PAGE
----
What’s the onomatopoeia to describe the sound of the eerie, unnerving silence that engulfed my family’s home every time the phone rang, praying in those moments that it was his fateful call about finding a match?

Is there a Latin derivative for the contradiction between desperately yearning to fast forward to a time when this nightmare was over, but simultaneously being so terrified by the uncertainty of the future that I wanted to press pause on our lives forever?

How do you spell the word that describes the unremitting resilience and emotional strength my father exuded, even as his physical strength deteriorated, after cyclically receiving disappointing news?  Can you use the word for “never once complained or assumed the role of a victim” in a sentence, please?

Who can tell me how to rationalize the crushing guilt I felt for waking up, going to work, sleeping in my own bed, and retaining some degree of normalcy while my mother so selflessly put her most basic needs aside to unconditionally support her husband in the hospital every single day?

How do I explain the process of trying to make peace with the fact that my family’s miracle came at the expense of another family’s tragedy?

But what I struggle with most is finding words to describe the overwhelming pride I have in my family for finding hope amidst such dire circumstances and becoming even stronger and more united.  And there’s unquestionably nothing in Webster’s dictionary to explain the ecstasy of once again hearing my father’s infectious, hearty laugh that I thought I had lost forever to the sound of weak coughs and EKG beeps.

Because my words have failed me and because a little blog entry only cheapens how I’d like to honor everyone affected by my dad’s heart transplant, please accept this tattoo as a symbol of the permanent mark it has left on my heart.  It’s not only a celebration of my father’s life, but also of his donor’s life, who became a life-saver at the tender age of eighteen.  It’s a thank you to my mother, whose unwavering strength became my source of strength during a very emotional year. And above all, it’s a constant reminder that embedded at the heart of every tragedy is a seed that stores the potential to grow something beautiful.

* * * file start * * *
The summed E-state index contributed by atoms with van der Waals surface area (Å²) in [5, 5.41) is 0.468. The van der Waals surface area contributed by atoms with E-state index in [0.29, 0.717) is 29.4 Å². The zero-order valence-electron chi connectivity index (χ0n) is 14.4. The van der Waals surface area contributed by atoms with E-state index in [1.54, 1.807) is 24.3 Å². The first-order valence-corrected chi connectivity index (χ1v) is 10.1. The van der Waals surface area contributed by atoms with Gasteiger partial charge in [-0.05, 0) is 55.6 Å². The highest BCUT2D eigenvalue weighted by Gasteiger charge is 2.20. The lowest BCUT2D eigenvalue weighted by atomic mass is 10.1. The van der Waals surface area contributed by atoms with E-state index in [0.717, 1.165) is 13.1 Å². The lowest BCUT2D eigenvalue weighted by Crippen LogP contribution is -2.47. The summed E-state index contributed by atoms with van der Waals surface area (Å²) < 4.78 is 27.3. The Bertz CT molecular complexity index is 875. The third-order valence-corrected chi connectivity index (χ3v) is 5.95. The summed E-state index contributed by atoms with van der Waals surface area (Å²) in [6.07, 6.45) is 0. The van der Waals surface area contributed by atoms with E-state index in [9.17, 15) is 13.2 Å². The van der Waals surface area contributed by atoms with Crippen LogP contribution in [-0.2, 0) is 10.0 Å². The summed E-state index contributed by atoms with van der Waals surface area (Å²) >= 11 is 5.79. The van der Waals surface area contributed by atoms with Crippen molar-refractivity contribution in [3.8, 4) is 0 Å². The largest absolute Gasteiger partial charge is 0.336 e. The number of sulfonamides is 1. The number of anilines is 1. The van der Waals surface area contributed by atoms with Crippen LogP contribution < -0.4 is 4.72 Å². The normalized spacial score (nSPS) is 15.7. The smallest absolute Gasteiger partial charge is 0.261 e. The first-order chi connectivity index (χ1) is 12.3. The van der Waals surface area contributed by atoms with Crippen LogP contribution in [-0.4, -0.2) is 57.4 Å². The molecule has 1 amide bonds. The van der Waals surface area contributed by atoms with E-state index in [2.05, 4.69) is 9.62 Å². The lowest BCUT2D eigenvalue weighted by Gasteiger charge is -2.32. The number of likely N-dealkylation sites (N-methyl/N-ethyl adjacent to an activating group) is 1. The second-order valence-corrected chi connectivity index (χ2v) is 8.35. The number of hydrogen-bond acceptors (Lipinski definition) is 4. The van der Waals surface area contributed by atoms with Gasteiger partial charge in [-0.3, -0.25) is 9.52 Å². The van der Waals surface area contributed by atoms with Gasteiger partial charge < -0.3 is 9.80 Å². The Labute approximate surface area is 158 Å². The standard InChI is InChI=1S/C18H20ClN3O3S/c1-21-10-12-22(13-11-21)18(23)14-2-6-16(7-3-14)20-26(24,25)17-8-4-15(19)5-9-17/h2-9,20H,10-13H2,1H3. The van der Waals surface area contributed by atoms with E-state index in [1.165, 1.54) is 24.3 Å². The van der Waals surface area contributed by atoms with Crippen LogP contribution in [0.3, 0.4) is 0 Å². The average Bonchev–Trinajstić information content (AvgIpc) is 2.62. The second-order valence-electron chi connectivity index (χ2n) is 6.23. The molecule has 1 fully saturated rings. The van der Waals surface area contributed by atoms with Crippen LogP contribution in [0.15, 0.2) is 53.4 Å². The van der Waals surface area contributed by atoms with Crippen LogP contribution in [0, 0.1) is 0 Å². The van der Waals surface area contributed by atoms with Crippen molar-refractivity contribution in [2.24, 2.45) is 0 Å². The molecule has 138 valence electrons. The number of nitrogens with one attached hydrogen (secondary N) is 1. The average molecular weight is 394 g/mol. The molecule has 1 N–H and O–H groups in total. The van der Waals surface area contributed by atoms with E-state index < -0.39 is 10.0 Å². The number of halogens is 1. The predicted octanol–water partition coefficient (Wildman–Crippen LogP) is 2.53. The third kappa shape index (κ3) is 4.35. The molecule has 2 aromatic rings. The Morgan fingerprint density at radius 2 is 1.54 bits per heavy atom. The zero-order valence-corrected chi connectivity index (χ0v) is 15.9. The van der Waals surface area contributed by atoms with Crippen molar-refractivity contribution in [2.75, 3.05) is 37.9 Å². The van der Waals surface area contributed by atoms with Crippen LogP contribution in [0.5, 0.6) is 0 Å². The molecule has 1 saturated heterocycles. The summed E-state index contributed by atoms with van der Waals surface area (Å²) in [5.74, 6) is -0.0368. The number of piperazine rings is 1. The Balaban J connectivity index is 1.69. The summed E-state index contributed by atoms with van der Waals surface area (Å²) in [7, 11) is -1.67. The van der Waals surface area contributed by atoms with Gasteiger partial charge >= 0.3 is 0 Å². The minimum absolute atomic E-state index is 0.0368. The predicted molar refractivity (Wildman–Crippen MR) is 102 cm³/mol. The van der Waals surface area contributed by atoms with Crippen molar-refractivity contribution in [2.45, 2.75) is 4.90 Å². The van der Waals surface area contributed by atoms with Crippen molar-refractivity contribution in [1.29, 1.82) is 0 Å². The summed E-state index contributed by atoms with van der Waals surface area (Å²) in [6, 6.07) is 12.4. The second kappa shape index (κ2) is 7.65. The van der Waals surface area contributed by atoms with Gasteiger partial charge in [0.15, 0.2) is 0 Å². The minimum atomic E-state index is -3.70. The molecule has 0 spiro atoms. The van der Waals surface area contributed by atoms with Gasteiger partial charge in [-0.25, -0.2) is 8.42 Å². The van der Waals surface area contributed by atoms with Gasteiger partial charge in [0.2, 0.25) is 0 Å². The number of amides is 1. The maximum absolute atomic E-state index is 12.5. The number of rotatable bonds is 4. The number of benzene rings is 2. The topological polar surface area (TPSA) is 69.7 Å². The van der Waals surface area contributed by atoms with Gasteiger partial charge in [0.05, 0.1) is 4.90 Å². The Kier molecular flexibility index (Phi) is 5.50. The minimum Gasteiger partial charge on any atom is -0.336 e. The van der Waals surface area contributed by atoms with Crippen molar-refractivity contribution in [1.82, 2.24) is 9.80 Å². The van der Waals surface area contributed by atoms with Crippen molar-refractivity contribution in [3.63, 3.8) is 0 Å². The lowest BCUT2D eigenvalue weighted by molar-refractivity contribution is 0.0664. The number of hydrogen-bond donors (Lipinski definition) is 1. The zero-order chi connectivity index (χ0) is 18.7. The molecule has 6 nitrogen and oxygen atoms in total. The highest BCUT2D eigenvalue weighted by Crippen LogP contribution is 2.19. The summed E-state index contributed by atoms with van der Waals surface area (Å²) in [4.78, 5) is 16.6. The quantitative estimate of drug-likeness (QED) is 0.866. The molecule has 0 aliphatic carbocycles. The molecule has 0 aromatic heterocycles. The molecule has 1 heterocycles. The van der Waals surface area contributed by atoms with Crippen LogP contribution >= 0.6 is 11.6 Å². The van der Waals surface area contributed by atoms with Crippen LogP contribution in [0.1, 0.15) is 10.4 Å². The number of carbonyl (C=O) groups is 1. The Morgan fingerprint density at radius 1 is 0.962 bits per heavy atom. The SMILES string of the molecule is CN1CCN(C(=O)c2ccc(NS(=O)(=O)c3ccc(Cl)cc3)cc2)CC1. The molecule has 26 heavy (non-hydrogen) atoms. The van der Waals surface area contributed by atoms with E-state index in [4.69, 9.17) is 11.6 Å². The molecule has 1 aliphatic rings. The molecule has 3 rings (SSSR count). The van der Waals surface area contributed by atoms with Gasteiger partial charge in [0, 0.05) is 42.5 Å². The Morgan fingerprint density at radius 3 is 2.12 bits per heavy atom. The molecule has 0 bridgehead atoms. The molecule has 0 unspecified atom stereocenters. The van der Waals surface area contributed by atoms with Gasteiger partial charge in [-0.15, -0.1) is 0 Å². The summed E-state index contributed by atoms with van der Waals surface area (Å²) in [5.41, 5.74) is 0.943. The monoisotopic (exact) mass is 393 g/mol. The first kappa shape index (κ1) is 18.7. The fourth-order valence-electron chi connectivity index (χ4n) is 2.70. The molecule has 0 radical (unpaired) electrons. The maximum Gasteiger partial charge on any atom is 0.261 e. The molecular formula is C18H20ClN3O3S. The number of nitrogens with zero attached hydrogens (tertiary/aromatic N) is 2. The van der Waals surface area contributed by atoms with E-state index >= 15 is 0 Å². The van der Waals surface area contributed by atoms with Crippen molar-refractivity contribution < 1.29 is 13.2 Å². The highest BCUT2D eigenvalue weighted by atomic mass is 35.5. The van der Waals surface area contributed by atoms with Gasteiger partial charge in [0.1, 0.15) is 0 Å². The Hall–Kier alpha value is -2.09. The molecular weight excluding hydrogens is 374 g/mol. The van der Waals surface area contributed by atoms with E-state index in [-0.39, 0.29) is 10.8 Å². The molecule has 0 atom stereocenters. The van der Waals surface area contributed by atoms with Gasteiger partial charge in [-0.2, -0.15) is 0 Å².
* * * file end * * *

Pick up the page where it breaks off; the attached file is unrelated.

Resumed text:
A special thank you to Dia Moeller, who created this beautiful custom tattoo that so perfectly captures what my words could not.

If you’d like to become a registered organ donor, you can do so here.

Developing Resiliency

In your lifetime, you will inevitably face adversity.  Sometimes you will have limited control over the cards you’ve been dealt, and sometimes you’ll be the joker who shuffled the deck.  In any event, even when the chips are down, developing resiliency will keep you ahead in the game.  Becoming a more positive, adaptable person isn’t about perfecting your poker face.  The strongest, most well-adjusted people don’t hide or deny their feelings.  On the contrary, people with resilient spirits experience hardship deeply and wholeheartedly…but they translate those experiences into wisdom they can use to push forward.

If you wrote a story about your life, would you play the hero or the victim?